In the quarterfinal race in the 1928 games in Amsterdam, Pearce held a big lead. He was the only person in the boat and was unable to observe what was happening in front of him. He eventually began to hear cries and yells coming from the folks on the riverbank. He turned to see what was happening and saw a mother duck and a line of teeny, fluffy ducklings crossing the canal directly in front of him.


Many other athletes would have run right by them because they wouldn't allow a few birds get in the way of their quest for sporting glory. Bobby Pearce, on the other hand, stopped his boat and waited for the ducks to successfully cross the canal before continuing the race. Because of his sympathy, French rower Vincent Saurin gained five lengths on him, costing him the lead. But luck was on his side that day, and Pearce not only caught up to the Frenchman but also left him in the dust, finishing the race with a lead of about 30 seconds.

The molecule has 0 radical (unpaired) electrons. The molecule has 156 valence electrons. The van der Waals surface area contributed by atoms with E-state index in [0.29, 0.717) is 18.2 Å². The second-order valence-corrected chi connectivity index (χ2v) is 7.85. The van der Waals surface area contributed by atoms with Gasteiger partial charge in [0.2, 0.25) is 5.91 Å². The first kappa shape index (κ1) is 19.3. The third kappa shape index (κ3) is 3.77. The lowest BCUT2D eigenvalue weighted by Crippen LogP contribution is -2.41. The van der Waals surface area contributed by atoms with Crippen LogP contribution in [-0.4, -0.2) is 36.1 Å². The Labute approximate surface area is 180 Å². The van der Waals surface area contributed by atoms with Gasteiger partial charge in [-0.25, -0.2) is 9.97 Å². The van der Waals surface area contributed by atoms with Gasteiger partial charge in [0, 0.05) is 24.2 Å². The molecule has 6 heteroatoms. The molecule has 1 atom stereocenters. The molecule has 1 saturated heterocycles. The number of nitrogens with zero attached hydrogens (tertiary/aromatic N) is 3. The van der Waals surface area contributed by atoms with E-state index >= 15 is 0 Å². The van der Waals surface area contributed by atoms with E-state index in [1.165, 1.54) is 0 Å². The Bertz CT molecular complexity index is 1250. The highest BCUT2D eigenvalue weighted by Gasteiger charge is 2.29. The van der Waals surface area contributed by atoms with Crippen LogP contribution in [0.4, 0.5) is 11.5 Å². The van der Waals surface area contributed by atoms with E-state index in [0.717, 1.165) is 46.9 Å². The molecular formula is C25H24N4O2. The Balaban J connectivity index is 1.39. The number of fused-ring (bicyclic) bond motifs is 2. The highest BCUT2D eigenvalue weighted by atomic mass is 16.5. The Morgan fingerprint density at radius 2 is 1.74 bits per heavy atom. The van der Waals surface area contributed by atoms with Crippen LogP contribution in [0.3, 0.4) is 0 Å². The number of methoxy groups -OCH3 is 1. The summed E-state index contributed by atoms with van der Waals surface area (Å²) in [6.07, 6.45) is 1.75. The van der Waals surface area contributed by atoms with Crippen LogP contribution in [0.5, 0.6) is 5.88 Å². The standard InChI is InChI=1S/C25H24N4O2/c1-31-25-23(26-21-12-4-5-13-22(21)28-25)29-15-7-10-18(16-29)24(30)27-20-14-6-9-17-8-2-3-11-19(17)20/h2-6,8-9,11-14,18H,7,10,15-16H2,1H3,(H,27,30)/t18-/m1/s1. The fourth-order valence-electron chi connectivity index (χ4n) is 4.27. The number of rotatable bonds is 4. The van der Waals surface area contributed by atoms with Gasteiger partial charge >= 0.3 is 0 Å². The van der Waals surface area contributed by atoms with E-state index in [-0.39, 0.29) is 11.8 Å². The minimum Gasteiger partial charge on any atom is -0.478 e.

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8 Ngọc Ánh

Twin Magic

Speaking of ingenious ways to go around the law, people must give Madeline de Jess credit for coming up with a novel scheme to get around the law when she competed for Puerto Rico in the 1984 Summer Olympics in Los Angeles. To be honest, Madeline did have a disadvantage because her sister is a twin.


People now understand exactly what you are all thinking, and you are all correct. In the hopes that no one would notice, Madeline and Margaret pulled the old switcheroo. This is what transpired: Madeline injured her hamstring during the long jump competition, and she was scheduled to compete in the 4400 relay to advance to the finals less than a week later. Normally, the team would have had to forfeit because of this, but what if Margaret participated in her place? She was after all a track and field athlete.

Margaret
successfully passed for her sister for a few days while residing and training at the Olympic village after Madeline handed her all of her credentials. The Puerto Rican team thus advanced to the finals on the big day. The sisters initially appeared to have fooled everyone, and they may have gotten away with it if it weren't for one astute journalist from Puerto Rico who discovered the whole scheme. A beauty mark on a cheek allowed him to distinguish between Madeline and Margaret.